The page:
Back in 2015, when Pinterest and Slack were still up-and-coming tech darlings, Square’s then head of comms published a blog post that I often come back to.
Aaron Zamost described how the narrative around tech companies fits into a clock. Companies start their journey at midday, moving through hype and praise (day), until sentiment sours (night). Journeys don’t have to be linear; companies can get stuck at one time or even go completely around the clock.
I like to do this exercise every once in a while, based on my talks with investors and founders and the tech news, and would also encourage startup founders to think about where their company sits.
Here’s which European tech companies I think sit on the clock right now.
1:00 Shiny new toy
Companies start to get attention at 1:00.
Currently, in Europe, a lot of companies building a large language model for X (bakers, grandmas, grave diggers) are here. If you’ve gone through Sequoia’s Arc programme or gotten funding from one of the Tier 1 VC angel programmes, you are here. Aira, the new heat pump company from the man behind many of Europe’s leading climate companies, is here.
2:00 Up and coming
Zamost describes 2:00 — “up and coming” — as “a real accomplishment. Many startups never make it this far.”
3:00 Industry disrupter
This is where the true scope of what your company could disrupt becomes clear. I’ve put Wallapop here, as it transitions from a simple marketplace for secondhand goods to building a marketplace for SMEs that could help it compete with Amazon. Autonomous driving company Wayve is also here.
4:00 Hottest company in Europe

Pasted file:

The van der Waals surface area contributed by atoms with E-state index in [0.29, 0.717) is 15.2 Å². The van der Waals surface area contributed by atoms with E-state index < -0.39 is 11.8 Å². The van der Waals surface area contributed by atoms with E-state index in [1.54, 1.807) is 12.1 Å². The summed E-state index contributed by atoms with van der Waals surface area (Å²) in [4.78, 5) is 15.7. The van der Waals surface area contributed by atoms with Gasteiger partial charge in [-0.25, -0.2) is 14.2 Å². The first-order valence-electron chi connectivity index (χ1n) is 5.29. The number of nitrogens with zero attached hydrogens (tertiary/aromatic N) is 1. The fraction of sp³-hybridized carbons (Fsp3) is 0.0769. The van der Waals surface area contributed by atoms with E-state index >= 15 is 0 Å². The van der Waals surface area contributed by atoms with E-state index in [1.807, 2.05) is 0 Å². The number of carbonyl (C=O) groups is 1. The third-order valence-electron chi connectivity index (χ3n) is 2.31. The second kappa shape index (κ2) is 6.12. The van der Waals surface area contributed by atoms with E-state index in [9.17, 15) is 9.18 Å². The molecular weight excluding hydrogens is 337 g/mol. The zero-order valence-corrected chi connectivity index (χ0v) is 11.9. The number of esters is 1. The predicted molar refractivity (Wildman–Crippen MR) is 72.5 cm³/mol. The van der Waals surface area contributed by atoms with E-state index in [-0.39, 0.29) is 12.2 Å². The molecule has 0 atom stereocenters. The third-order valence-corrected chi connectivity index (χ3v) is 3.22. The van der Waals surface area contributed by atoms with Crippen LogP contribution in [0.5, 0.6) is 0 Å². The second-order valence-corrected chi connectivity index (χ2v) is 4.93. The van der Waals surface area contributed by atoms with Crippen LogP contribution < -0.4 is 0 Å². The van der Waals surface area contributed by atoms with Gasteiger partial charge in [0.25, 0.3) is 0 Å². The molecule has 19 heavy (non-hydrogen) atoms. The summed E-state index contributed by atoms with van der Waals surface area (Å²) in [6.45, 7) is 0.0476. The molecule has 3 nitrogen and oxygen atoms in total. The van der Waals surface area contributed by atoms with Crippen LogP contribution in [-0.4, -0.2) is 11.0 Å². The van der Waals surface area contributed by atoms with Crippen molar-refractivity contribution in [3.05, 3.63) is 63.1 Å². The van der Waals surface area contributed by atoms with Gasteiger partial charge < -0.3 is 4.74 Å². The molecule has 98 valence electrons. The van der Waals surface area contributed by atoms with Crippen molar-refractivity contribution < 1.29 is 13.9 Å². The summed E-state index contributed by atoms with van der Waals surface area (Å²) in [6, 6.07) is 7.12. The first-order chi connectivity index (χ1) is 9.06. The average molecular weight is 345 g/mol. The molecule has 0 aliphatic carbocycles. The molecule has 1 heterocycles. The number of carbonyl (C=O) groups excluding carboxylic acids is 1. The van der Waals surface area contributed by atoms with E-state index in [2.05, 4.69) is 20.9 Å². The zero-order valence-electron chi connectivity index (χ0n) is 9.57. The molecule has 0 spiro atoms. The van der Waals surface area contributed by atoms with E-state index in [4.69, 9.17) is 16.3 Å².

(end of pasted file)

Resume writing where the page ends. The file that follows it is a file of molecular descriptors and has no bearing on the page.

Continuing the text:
HYPE HYPE HYPE! Sifted and the NYT are blowing up your phone. Elon or an a16z partner might be dropping into your DMs. People want to know what you eat for breakfast. Daniel Ek’s Neko Health is here.
Climate infra startups like Northvolt and H2 Green Steel are also here. This currently seems closely correlated with ‘Who is going to IPO/exit big and finally give us some LIQUIDITY.’ See Vinted, which says it is “technically IPO ready.”
5:00 Rapid expansion and growth
Expanding into all the markets. Hell yeah.
Remember when Hopin and Gorillas were here for a hot second? RIP.
6:01 Greatest company in the world?
This is where the clock turns around and things start to go downhill…
7:00 Their product kind of sucks
N26 is here, for sure. Hampered by continued regulator limits on how many new customers they can onboard + without the same suite of products that other neobanks in Europe have.
8:00 They are never going to make any money
9:00 Fear, uncertainty and doubt
Revolut’s investors are all still very bullish on the neobank, but when speaking about sentiment, the neobank falls here. The only way that Revolut can move away from 9:00 will be to get that UK banking licence.
10:00 The company is a mess
Employees are jumping ship. You might still be stuck with a pesky 2021 valuation. Your business model is no longer hype. Micromobility company Tier — once valued at $2bn by SoftBank, Mubadala and others — is here, as it looks likely to be acquired. RIP e-scooter dream.
11:00 Are you actually using AI? Did you actually build your own AI? Does your AI work?
11:59 Worst company in the world
Whether or not it is deserved (especially given its progress towards profitability), the media narrative around Klarna is still overall negative. But negative sentiment really started when it announced it was raising funds at a $6.7bn valuation in 2022 — an 85% drop from a year earlier. My bet is that Klarna is coming around the clock sometime soon…
Correction: Aaron Zamost is the former head of comms at Square, not Stripe as this article originally stated.